Oxidative stress in early pregnancy and the risk of preeclampsia

Research output: Contribution to journalArticle

Abstract

Introduction: Preeclampsia (PE), one of the most serious complications of pregnancy, is characterized by endothelial dysfunction and hypertension. The pathophysiology of the disease is still unknown; however, evidence suggests that placental and maternal oxidative stress promote the disease process. Several studies have assessed levels of oxidative stress during pregnancy, but after diagnosis of PE. However, few studies have examined oxidative stress before PE diagnosis. Thus, the present work was aimed to gain further insight into the role of oxidative stress prior to diagnosis of PE (i.e. 12–20 weeks of gestation) and to further understand and predict PE incidence. Methods: Blood levels of superoxide (O2 [rad]−) and erythrocyte antioxidants such as superoxide dismutase (SOD), catalase (CAT), reduced glutathione (GSH) and oxidized glutathione (GSSG) levels were measured in 23 preeclamptic pregnant women and 91 women with normal pregnancies. We further used logistic regression of O2 [rad]− and each antioxidant level as the main predictor variable for PE risk. Results: CAT activity, GSH, and Total glutathione (TGSH) were significantly lower with All PE pregnant groups, whereas O2 [rad]− levels were modestly, but significantly, higher in women with mild PE. Logistic regression analysis suggests increased CAT activity in pregnant women is associated with a decreased odds of being preeclamptic. Conclusion: CAT is the only antioxidant as shown in our study to be related to the severity of the disease and may be a promising predictor for PE. Further studies are warranted to investigate the use of CAT as a novel therapeutic for PE.

Original languageEnglish (US)
Pages (from-to)99-102
Number of pages4
JournalPregnancy Hypertension
Volume18
DOIs
StatePublished - Oct 2019

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Pre-Eclampsia
Oxidative Stress
Pregnancy
Catalase
Glutathione Disulfide
Antioxidants
Glutathione
Pregnant Women
Logistic Models
Pregnancy Complications
Superoxides
Superoxide Dismutase
Erythrocytes
Regression Analysis
Mothers
Hypertension
Incidence

Keywords

  • Catalase
  • Early pregnancy
  • Glutathione
  • Oxidative stress
  • Preeclampsia
  • Superoxide
  • Superoxide dismutase

ASJC Scopus subject areas

  • Internal Medicine
  • Obstetrics and Gynecology

Cite this

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title = "Oxidative stress in early pregnancy and the risk of preeclampsia",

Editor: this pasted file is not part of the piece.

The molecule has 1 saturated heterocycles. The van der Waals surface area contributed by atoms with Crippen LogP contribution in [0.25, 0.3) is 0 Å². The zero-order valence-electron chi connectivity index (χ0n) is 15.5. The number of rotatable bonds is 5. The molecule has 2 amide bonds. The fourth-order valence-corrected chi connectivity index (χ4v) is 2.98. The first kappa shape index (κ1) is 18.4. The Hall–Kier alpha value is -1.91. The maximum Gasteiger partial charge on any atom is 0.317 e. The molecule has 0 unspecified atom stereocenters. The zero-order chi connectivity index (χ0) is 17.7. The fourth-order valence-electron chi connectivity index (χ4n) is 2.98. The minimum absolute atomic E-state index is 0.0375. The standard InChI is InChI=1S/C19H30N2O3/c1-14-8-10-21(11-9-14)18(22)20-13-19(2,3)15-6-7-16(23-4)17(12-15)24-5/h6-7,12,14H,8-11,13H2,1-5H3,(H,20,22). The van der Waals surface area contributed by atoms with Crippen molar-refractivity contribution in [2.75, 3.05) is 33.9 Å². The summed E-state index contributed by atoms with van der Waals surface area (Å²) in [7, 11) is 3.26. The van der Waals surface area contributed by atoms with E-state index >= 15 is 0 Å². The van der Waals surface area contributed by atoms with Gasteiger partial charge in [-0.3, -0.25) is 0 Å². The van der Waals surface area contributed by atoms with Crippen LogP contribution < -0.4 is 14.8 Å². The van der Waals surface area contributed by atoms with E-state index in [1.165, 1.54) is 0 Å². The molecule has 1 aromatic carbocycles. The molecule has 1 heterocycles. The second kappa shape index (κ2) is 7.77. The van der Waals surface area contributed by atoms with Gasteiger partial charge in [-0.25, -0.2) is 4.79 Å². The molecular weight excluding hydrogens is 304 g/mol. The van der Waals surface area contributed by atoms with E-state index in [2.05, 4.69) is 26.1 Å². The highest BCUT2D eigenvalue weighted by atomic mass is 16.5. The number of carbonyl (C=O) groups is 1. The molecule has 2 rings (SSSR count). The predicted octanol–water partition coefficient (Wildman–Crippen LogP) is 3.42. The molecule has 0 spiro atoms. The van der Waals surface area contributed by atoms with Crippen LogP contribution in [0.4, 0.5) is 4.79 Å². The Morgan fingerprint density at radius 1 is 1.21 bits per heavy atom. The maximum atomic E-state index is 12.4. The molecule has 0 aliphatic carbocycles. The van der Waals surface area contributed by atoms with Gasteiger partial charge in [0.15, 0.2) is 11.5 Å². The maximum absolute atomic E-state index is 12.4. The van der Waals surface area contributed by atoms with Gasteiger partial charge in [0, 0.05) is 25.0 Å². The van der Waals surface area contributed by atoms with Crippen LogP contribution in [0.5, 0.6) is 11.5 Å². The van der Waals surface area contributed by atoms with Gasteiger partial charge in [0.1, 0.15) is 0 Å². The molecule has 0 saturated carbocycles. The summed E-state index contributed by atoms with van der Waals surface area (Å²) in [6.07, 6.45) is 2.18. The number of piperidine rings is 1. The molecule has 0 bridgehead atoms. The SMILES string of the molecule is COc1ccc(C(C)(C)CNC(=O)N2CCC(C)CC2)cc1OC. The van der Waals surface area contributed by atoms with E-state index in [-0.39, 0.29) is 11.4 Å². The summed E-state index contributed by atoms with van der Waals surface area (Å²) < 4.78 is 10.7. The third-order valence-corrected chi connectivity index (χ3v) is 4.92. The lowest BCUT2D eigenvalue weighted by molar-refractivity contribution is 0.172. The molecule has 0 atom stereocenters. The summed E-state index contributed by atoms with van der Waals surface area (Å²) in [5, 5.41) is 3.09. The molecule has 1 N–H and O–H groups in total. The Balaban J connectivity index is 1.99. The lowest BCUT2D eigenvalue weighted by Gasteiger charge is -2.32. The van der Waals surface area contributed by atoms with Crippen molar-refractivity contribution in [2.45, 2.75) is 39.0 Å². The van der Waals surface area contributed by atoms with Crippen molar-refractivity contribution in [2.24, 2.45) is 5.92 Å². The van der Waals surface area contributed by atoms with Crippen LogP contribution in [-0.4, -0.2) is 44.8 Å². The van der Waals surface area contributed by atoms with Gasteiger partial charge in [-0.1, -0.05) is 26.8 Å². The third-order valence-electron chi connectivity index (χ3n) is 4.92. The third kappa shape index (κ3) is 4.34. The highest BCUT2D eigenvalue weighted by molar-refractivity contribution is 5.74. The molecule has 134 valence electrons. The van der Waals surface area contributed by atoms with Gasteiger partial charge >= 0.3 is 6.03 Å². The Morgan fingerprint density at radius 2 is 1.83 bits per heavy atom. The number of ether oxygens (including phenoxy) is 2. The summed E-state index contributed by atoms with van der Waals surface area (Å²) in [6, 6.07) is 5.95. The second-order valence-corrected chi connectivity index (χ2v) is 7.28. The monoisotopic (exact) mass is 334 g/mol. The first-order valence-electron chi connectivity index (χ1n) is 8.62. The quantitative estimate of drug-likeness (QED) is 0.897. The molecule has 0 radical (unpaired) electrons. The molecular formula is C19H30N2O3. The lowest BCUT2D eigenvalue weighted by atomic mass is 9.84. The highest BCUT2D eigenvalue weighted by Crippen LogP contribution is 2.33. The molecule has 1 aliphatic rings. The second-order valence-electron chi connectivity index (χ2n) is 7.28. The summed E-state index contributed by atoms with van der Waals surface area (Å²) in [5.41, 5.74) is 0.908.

abstract = "Introduction: Preeclampsia (PE), one of the most serious complications of pregnancy, is characterized by endothelial dysfunction and hypertension. The pathophysiology of the disease is still unknown; however, evidence suggests that placental and maternal oxidative stress promote the disease process. Several studies have assessed levels of oxidative stress during pregnancy, but after diagnosis of PE. However, few studies have examined oxidative stress before PE diagnosis. Thus, the present work was aimed to gain further insight into the role of oxidative stress prior to diagnosis of PE (i.e. 12–20 weeks of gestation) and to further understand and predict PE incidence. Methods: Blood levels of superoxide (O2 [rad]−) and erythrocyte antioxidants such as superoxide dismutase (SOD), catalase (CAT), reduced glutathione (GSH) and oxidized glutathione (GSSG) levels were measured in 23 preeclamptic pregnant women and 91 women with normal pregnancies. We further used logistic regression of O2 [rad]− and each antioxidant level as the main predictor variable for PE risk. Results: CAT activity, GSH, and Total glutathione (TGSH) were significantly lower with All PE pregnant groups, whereas O2 [rad]− levels were modestly, but significantly, higher in women with mild PE. Logistic regression analysis suggests increased CAT activity in pregnant women is associated with a decreased odds of being preeclamptic. Conclusion: CAT is the only antioxidant as shown in our study to be related to the severity of the disease and may be a promising predictor for PE. Further studies are warranted to investigate the use of CAT as a novel therapeutic for PE.",